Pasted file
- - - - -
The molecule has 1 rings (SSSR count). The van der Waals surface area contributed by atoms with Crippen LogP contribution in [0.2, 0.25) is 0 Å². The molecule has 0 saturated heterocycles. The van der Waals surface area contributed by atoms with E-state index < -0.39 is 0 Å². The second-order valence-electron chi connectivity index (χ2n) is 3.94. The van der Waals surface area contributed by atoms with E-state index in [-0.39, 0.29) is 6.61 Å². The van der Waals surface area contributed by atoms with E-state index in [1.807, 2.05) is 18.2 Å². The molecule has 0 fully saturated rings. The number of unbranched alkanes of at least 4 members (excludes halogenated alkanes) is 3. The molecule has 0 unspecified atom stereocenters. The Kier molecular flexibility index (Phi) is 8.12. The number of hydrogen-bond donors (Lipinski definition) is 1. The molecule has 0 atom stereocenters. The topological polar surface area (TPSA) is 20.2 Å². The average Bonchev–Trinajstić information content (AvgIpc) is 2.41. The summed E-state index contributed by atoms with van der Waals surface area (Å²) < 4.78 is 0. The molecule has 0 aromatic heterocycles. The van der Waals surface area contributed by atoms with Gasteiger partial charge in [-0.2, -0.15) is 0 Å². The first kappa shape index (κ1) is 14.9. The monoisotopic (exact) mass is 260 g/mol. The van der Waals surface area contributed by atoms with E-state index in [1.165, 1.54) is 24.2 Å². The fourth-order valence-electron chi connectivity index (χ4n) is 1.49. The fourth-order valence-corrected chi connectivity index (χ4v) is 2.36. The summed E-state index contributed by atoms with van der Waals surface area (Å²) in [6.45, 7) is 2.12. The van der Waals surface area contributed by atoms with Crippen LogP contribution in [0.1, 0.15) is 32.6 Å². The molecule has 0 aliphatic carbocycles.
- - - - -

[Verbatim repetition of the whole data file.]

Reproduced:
The molecule has 1 rings (SSSR count). The van der Waals surface area contributed by atoms with Crippen LogP contribution in [0.2, 0.25) is 0 Å². The molecule has 0 saturated heterocycles. The van der Waals surface area contributed by atoms with E-state index < -0.39 is 0 Å². The second-order valence-electron chi connectivity index (χ2n) is 3.94. The van der Waals surface area contributed by atoms with E-state index in [-0.39, 0.29) is 6.61 Å². The van der Waals surface area contributed by atoms with E-state index in [1.807, 2.05) is 18.2 Å². The molecule has 0 fully saturated rings. The number of unbranched alkanes of at least 4 members (excludes halogenated alkanes) is 3. The molecule has 0 unspecified atom stereocenters. The Kier molecular flexibility index (Phi) is 8.12. The number of hydrogen-bond donors (Lipinski definition) is 1. The molecule has 0 atom stereocenters. The topological polar surface area (TPSA) is 20.2 Å². The average Bonchev–Trinajstić information content (AvgIpc) is 2.41. The summed E-state index contributed by atoms with van der Waals surface area (Å²) < 4.78 is 0. The molecule has 0 aromatic heterocycles. The van der Waals surface area contributed by atoms with Gasteiger partial charge in [-0.2, -0.15) is 0 Å². The first kappa shape index (κ1) is 14.9. The monoisotopic (exact) mass is 260 g/mol. The van der Waals surface area contributed by atoms with E-state index in [1.165, 1.54) is 24.2 Å². The fourth-order valence-electron chi connectivity index (χ4n) is 1.49. The fourth-order valence-corrected chi connectivity index (χ4v) is 2.36. The summed E-state index contributed by atoms with van der Waals surface area (Å²) in [6.45, 7) is 2.12. The van der Waals surface area contributed by atoms with Crippen LogP contribution in [0.1, 0.15) is 32.6 Å². The molecule has 0 aliphatic carbocycles.